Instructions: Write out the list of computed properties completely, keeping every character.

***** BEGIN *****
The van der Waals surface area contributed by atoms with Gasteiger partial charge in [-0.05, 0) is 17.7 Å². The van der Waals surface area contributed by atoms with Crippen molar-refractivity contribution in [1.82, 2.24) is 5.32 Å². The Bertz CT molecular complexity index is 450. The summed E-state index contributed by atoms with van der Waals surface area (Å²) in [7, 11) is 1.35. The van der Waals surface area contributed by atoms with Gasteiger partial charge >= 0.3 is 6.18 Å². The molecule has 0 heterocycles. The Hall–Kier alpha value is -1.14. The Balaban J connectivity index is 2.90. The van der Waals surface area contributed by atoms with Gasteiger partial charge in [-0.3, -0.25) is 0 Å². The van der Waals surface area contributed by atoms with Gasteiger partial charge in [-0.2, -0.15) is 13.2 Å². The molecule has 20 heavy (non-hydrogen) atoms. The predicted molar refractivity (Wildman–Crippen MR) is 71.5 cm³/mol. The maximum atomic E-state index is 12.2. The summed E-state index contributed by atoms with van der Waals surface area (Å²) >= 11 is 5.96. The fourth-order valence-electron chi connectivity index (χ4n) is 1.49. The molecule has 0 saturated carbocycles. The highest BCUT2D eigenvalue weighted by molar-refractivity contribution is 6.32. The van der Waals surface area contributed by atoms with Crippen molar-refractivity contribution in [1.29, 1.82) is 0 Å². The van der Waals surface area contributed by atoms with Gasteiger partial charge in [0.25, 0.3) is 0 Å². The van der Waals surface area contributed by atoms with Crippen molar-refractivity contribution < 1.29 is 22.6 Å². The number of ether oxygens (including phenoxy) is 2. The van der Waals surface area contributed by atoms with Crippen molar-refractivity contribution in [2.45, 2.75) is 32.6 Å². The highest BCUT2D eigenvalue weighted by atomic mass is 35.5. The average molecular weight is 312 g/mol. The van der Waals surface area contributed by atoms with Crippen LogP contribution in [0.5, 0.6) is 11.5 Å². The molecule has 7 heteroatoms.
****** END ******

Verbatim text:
The van der Waals surface area contributed by atoms with Gasteiger partial charge in [-0.05, 0) is 17.7 Å². The van der Waals surface area contributed by atoms with Crippen molar-refractivity contribution in [1.82, 2.24) is 5.32 Å². The Bertz CT molecular complexity index is 450. The summed E-state index contributed by atoms with van der Waals surface area (Å²) in [7, 11) is 1.35. The van der Waals surface area contributed by atoms with Gasteiger partial charge >= 0.3 is 6.18 Å². The molecule has 0 heterocycles. The Hall–Kier alpha value is -1.14. The Balaban J connectivity index is 2.90. The van der Waals surface area contributed by atoms with Gasteiger partial charge in [-0.3, -0.25) is 0 Å². The van der Waals surface area contributed by atoms with Gasteiger partial charge in [-0.2, -0.15) is 13.2 Å². The molecule has 20 heavy (non-hydrogen) atoms. The predicted molar refractivity (Wildman–Crippen MR) is 71.5 cm³/mol. The maximum atomic E-state index is 12.2. The summed E-state index contributed by atoms with van der Waals surface area (Å²) >= 11 is 5.96. The fourth-order valence-electron chi connectivity index (χ4n) is 1.49. The molecule has 0 saturated carbocycles. The highest BCUT2D eigenvalue weighted by molar-refractivity contribution is 6.32. The van der Waals surface area contributed by atoms with Crippen molar-refractivity contribution in [1.29, 1.82) is 0 Å². The van der Waals surface area contributed by atoms with Gasteiger partial charge in [0.25, 0.3) is 0 Å². The van der Waals surface area contributed by atoms with Crippen molar-refractivity contribution < 1.29 is 22.6 Å². The number of ether oxygens (including phenoxy) is 2. The van der Waals surface area contributed by atoms with Crippen molar-refractivity contribution in [2.45, 2.75) is 32.6 Å². The highest BCUT2D eigenvalue weighted by atomic mass is 35.5. The average molecular weight is 312 g/mol. The van der Waals surface area contributed by atoms with Crippen LogP contribution in [0.5, 0.6) is 11.5 Å². The molecule has 7 heteroatoms.